Inayat Khan (Urdu: عنایت خان ) (July 5, 1882 – February 5, 1927) was the founder of The Sufi Order in the West in 1914 (London) and teacher of Universal Sufism. He initially came to the West as a Northern Indian classical musician, having received the honorific “Tansen” from the Nizam of Hyderabad, but he soon turned to the introduction and transmission of Sufi thought and practice. Later, in 1923, the Sufi Order of the London period was dissolved into a new organization, formed under Swiss law, called the “International Sufi Movement”. His message of divine unity (Tawhid) focused on the themes of love, harmony and beauty. He taught that blind adherence to any book rendered religion void of spirit. Branches of Inayat Khan’s movement can be found in the Netherlands, France, England, Germany, the United States, Canada, Russia and Australia.
“Hazrat” is an honorific title meaning, roughly, “honorable.” Inayat Khan’s full name was Inayat Khan Rehmat Khan Pathan.He was born in Vadodara, Gujarat, to a noble family, as on his paternal side (made of mystics and poets) he descended from Pashtuns of Afghanistan initially settled in Sialkot, Punjab, and his maternal grandfather, Ustad Maula Bakhsh (1833 – 1896), called the ‘Beethoven of India’,founded, thanks to the local ruler Maharaja Sayajirao, Gayanshala, an academy of Indian music, and in fact the first of its kind in India,in Vadodara (nowadays serving as the Faculty of Performing Arts, Maharaja Sayajirao University) and whose wife (thus Inayat Khan’s maternal grandmother), Qasim Bi, was a granddaughter of Tipu Sultan, the famous eighteenth century ruler of Mysore.
Primarily he represented the Chishti Order of Sufism, having received initiation into the Nizamiyya sub-branch of that order from Shaykh Muhammed Abu Hashim Madani, but was also initiated into the Suhrawardiyya, Qadiriyya and Naqshbandi. His spiritual lineage (Silsila), as compiled by Pir Zia Inayat Khan,follows a traditional lineage from Ali ibn Abi Talib, through Abu Ishaq Shami (d. 940), the founder of the Chishti order, to Nasiruddin Chiragh Dehlavi (d. 1356).
With the Shaykh’s encouragement he left India in 1910 to come to the West, traveling first as a touring musician and then as a teacher of Sufism, visiting three continents. Eventually he married Ora Ray Baker (Pirani Ameena Begum), a second-cousin of Christian Science founder Mary Baker Eddyand whose half-brother was the well-known American yogi Pierre Bernard,from New Mexico, and they had had four children; Noor-un-Nisa (1914), Vilayat (1916), Hidayat (1917) and Khair-un-Nisa (1919). The family settled in Suresnes near Paris.
In 1922, during a summer school, Inayat Khan had a spiritual experience in the South Dunes in Katwijk, The Netherlands. He immediately told his students to meditate and proclaimed the place holy. In 1969 the Universal Sufi Temple was built there. Khan returned to India at the end of 1926 and there chose the site of his tomb, the Nizamuddin Dargah complex in Delhi where the founder of the Nizami Chishtiyya, Shaykh Nizamuddin Auliya (died 1325), is buried. Khan died shortly after, on February 5, 1927.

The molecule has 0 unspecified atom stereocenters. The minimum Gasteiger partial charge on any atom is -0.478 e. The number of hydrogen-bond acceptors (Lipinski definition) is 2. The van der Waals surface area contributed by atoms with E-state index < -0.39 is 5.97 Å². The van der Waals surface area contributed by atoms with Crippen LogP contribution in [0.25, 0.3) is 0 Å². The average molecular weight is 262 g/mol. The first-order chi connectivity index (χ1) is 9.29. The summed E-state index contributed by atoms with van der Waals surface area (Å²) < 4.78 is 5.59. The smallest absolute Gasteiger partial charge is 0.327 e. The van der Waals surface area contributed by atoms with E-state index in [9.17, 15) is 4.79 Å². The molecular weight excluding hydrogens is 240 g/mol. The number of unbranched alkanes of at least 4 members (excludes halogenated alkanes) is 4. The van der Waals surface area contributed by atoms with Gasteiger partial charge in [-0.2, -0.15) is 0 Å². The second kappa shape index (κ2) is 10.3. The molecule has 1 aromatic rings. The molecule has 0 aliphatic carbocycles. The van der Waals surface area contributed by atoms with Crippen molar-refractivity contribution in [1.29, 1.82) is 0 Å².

Inayat Khan set forth ten principles that formed the foundational principles of his Universal Sufism:
There is one God; the Eternal, the Only Being; None exists save He.
There is one master; the guiding spirit of all souls that constantly leads all followers toward the light.
There is one holy book; the sacred manuscript of nature, the only Scripture that can enlighten the reader.
There is one religion; unswerving progress in the right direction toward the Ideal, which fulfills every soul’s life purpose.
There is one law; the law of reciprocity, which can be observed by a selfless conscience, together with a sense of awakened justice.
There is one brotherhood; the human brotherhood which unites the children of earth indiscriminately in the fatherhood of God. This was later adapted by followers to; “There is one Family, the Human Family, which unites the Children of Earth indiscriminately in the Parenthood of God.”
There is one moral; the love which springs forth from self-denial and blooms in deeds of beneficence. … (later alternative; “which springs forth from a willing heart, surrendered in service to God and Humanity, and which blooms in deeds of beneficence”).
There is one object of praise; the beauty which uplifts the heart of its worshipper through all aspects from the seen to the unseen.
There is one truth; true knowledge of our being, within and without, which is the essence of Wisdom.
There is one path; annihilation of the false ego in the real (later alternative; “the effacement of the limited self in the Unlimited”), which raises the mortal to immortality, in which resides all perfection.
Inayat Khan’s emphasis on spiritual liberty led many contemporary Westerners to think that his brand of Sufism is not inherently intertwined with Islam, although his followers continue to perform Dhikr. There is a precedent of masters of the Chishti and some other orders not requiring non-Muslim followers to convert to Islam. The number of non-Muslim Sufis before the twentieth century, however, was usually relatively few.